On our second night in Saigon we had to change hostels and by chance ended up finding the brand new “Cozy House 160”, very good price with delicious breakfast (plenty of fruits included).

From noisy and busy but delightful Saigon we got on a train to Da Nang and from there a bus to Hoi An. The train ticket cost 623k VND on Soft Seat coach – there are sleeper options for a higher price. The soft seats were pretty comfortable for an overnight in our opinion. From Da Nang to Hoi An there is a local bus (#1) and it costs 20k VND. The ticket collector will try to charge you more and because we knew that I had the exact amount with me plus 5k VND just in case. When he passed collecting the money I handed him 40k and he asked for 40k more “20 for each bag” he said. We said “no way” and despite the pressure we did not surrender and he ended up accepting 45k. Tip for those planning to take that bus: pay attention to what locals pay, have exact change, and a little extra if you feel like paying a bit more. I guess in the end it all depends on your travel budget and willingness to corroborate with this kind of practice.

Bus ride from Da Nang to Hoi An takes approximately 1 hour.

Hoi An is cute little historic town recognized by UNESCO as a world heritage site. Hoi An was an important trading port in the Southeast Asian region from the 15th to the 19th century, and its architecture shows strong influences of the Japanese and the Chinese.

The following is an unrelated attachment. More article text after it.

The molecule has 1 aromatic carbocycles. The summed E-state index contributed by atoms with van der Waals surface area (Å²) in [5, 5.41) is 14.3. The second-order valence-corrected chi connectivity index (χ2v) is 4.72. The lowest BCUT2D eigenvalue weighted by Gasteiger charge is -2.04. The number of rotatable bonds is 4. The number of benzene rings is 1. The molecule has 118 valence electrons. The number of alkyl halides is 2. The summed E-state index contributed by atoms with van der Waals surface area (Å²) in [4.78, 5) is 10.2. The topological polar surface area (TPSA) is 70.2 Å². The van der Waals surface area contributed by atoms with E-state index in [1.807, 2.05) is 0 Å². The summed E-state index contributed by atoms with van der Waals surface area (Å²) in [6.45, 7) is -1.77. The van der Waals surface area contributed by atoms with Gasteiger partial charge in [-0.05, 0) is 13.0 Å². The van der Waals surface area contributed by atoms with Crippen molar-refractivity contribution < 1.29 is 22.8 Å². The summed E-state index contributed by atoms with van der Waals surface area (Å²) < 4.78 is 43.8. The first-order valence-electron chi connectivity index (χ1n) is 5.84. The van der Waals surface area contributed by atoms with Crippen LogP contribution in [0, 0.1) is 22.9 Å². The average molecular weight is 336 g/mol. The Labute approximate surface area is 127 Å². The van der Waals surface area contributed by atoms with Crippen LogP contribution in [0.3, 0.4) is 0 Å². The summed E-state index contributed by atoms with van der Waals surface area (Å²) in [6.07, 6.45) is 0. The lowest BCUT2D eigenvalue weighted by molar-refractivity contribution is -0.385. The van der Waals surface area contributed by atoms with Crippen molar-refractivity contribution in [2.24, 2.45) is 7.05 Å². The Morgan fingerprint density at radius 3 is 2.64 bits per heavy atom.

During the 3 days we spent there we bikes to the beach – to reaffirm my certainty that there are no beaches like in Brazil, we walked and walked around the old quarters full of yellow houses, shops, restaurants and cafes, and saw (and bought) beautiful handmade scarfs.

I want to say Hoi An is a place not to be missed. It’s charming, it’s architecture is beautiful, but it is pretty touristic, and by that I mean, shops, restaurants, cafes, shops, restaurants, cafes. We didn’t have enough time to get off the beaten path, and I’m sure there are plenty of tiny alleys to explore.

Ah, I was almost forgetting! Hoi An is known by having amazing tailors. People from all over the world go to Hoi An to have their clothes tailor made. Not only clothes but leather shoes too. We didn’t get anything tailor made there but met a few people who did and were pretty happy with the quality and price.

A few tips if going to Hoi An:

Bus Da Nang > Hoi An (read above)

Bicycles on the beach: we were charged 10k VND to park our bicycles near the beach. We were told bicycles were not allowed… we even had someone blowing a whistle at me. The trick is to go around and access the beach from another point. We saw plenty of people walking their bikes on the beach.

There’s a fee to enter Hoi An Old Town. Well, apparently there is a fee but how compulsory it is is debatable. We paid the 120k VND at one of the check points, however there were a lot of people coming and going without showing tickets and depending on the checkpoint there was nobody really checking. Again, it’s up to you to pay it or not. If you believe it’s benefiting the town, go for it.

Don’t forget to try the Banh Minh sandwich at the Chef’s restaurant. It’s a bit more expensive than the ones you find on the streets, but it’s delicious!!!! And the view from the rooftop is great. Totally worth going out of my gluten-free diet.

If you appreciate handmade scarfs – like I do – check out Viethands’ (12 Bach Dang) scarfs. Beautiful work with silk, cotton and linen.